Abigail Maughan – Boober Fraggle is the only cautious, quiet homebody in a civilization full of loud, bold thrill-seekers. The cynic, the skeptic, the naysayer of the core Fraggles, this guy’s got a lot on his mind, even if you don’t count the mischievous party-loving entity living in his head. Over the course of his adventures, Boober learns more about himself, the world around him, and where he fits in it. Although our world is much less fantastical than that of Fraggle Rock, we Silly Creatures can learn a lot about life by noting some of the more important growing experiences that Boober has.
Let’s look at some of the most vital lessons that our favorite furry pessimist has taught us.
“Wait a minute… we had a fight… and I won! I’m the one who’s in charge around here!”
“Did I ever say you weren’t?”
Sidebottom, Boober’s self-proclaimed “fun side,” sparks inner debate—literally—within Boober whenever this alter ego decides he wants more exposure than he gets. While Sidebottom seems to think he is helping Boober to stop being so uptight, the real lesson that Boober gleans from the Sidebottom trilogy is that when he lets an undesirable side of his personality run rampant, the outcome is embarrassing at best and dangerous at worst. But, despite pressure both inside and out to pretend to be someone he’s not, Boober learns that he is the one in control of himself. And while it may be exciting to venture outside of his comfort zone, Boober must exert responsibility when doing so.
The alternate but equally valuable message we can interpret from Boober’s encounters with Sidebottom is that we all have unexpected layers, and that they are real and authentic, which means they shouldn’t necessarily be buried. As Boober himself tells Sidebottom, “There is such a thing as a happy medium.”
It’s Okay to be Cautious
“I’d really love to help you, but I think I hear my kettle boiling. Okay?”
Even though Gobo learns his own lesson about trusting his instincts in “The Voice Inside,” Boober was doing it before it was cool. In “Bored Stiff,” Boober hightails it out of a dangerous expedition to the Gorgs’ garden, leaving him the only one of his friends not infected by Pa Gorg’s boredom juice. Boober’s reluctance for adventure is played for both laughs and sympathy throughout the series, so it’s nice to see his fears proven correct every once in a while. In instances like this, Boober is proving true the valuable lesson that erring on the side of caution is not bad or cowardly, but is in fact the smart thing to do.
While “Bored Stiff” is far from being a Boober-centric episode (he leaves the story halfway through, in fact), it does provide an instance of Boober’s paranoia actually saving him, hammering home a theme we’ve seen before in “Doomsday Soup,” and will see again, much more dramatically, in “River of Life” later. However…
While Being Careful is One Thing, Being Selfish is Another
“Don’t thank me. I tried to run away. I was worried only about myself, as usual. I’m sorry I didn’t help you sooner.”
Boober’s ability to see danger where others can’t, or won’t, makes him an asset among the typically happy-go-lucky civilization of Fraggles. But as he avoids danger to save his own skin, he also realizes that he cannot be passive when someone else is suffering. This is what happens in “Boober and the Glob,” in which he has to muster his courage in order to save Doozers that have been eaten by a monster. He is tempted again to ignore a problem for a sick Wembley in “Pebble Pox Blues,” and for all of Fraggle Rock in “River of Life.” But his morals outweigh his fears, and he realizes that he is a coward if he doesn’t step in to help someone else when he can.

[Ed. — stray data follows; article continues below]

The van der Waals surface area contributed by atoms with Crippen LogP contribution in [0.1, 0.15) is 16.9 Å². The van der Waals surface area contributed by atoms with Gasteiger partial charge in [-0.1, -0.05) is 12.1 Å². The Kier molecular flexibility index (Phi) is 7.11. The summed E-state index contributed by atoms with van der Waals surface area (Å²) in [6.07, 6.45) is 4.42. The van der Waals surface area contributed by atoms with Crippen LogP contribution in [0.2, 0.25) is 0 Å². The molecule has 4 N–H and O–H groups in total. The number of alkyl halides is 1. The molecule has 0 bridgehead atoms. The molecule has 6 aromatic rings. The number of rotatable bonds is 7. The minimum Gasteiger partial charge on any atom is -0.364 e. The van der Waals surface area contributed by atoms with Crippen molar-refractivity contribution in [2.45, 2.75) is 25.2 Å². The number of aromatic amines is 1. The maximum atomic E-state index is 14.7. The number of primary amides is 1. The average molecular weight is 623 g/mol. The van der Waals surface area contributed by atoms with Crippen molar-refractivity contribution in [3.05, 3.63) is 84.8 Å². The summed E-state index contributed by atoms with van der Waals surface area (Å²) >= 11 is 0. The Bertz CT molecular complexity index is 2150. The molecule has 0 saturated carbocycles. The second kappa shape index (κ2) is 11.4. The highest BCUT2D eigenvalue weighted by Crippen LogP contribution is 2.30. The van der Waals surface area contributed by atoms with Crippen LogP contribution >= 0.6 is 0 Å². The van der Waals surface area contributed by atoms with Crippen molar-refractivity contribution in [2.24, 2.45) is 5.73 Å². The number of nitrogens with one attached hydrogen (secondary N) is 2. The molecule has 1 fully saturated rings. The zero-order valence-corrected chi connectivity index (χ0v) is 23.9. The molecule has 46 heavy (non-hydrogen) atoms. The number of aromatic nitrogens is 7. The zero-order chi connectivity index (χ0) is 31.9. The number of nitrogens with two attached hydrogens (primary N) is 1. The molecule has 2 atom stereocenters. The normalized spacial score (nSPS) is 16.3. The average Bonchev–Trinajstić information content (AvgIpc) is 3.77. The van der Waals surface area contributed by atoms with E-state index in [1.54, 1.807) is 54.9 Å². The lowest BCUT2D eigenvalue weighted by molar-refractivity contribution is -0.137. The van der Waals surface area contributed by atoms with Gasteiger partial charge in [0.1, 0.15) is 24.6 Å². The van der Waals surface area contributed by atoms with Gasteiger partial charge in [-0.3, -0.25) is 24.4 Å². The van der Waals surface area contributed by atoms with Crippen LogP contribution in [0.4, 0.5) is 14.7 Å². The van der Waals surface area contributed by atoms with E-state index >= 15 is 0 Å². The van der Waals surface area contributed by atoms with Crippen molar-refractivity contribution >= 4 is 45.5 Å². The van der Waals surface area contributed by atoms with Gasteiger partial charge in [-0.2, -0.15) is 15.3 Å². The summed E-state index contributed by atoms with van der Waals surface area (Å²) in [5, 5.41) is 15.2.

From a prized blanket to a perfect blue rollie, a number of Boober’s stories involve his selfish streak in relation to material goods as well. But he always comes around to realize that friends and people are more important than stuff.
Save Real Worries for Real Problems
“Sometimes… although not very often… I guess I exaggerate how terrible being sick can be. You see… I guess… I suppose pebble pox is just a natural part of life. I don’t believe I said that.”
As often as he is correct about his suspicions, Boober just as frequently makes the tallest of mountains out of his molehills. His germ phobia reaches its apex in “Pebble Pox Blues,” which he spends relaying the terrors of germs to Wembley, and singing a catchy song on the subject. When Wembley himself becomes sick with the pebble pox, Boober’s spiel has convinced his friend that he is going to die, and Boober has to admit that this particular sickness is not as big of a deal as he made it out to be.
Boober learns that his tendency to predict the worst creates unnecessary panic and hurts more than just himself. There is plenty in the world to be concerned about already without going out of one’s way to look for it.
“Sometimes I think you don’t have enough fun, and I worry about you.”
“Wembley, I have my own kind of fun. Safe, cozy fun.”
Boober, constantly on edge about his own mortality, needs to be reminded that while tragedy is inevitable, he shouldn’t spend his life dwelling on it. While one wouldn’t suspect it from his perpetually skittish demeanor, Boober enjoys life quite a bit in his own, quiet way. Despite his constant preaching of dread and disasters, Boober seems to be very satisfied with his place in the world.
With a few exceptions, including “Sidebottom Blues,” Boober is comfortable in his own skin when it comes to following what he’s chosen to do with his life. He isn’t ashamed of loving laundry, cooking, or home remedies—things that no other Fraggles do. He prides himself on being boring and fully embraces mundanity, because it makes him happy, although different from others. He seems to take to heart the advice given by Philo and Gunge in “Marooned” that “Life is for living!”
May we all someday love anything as much as Boober loves laundry.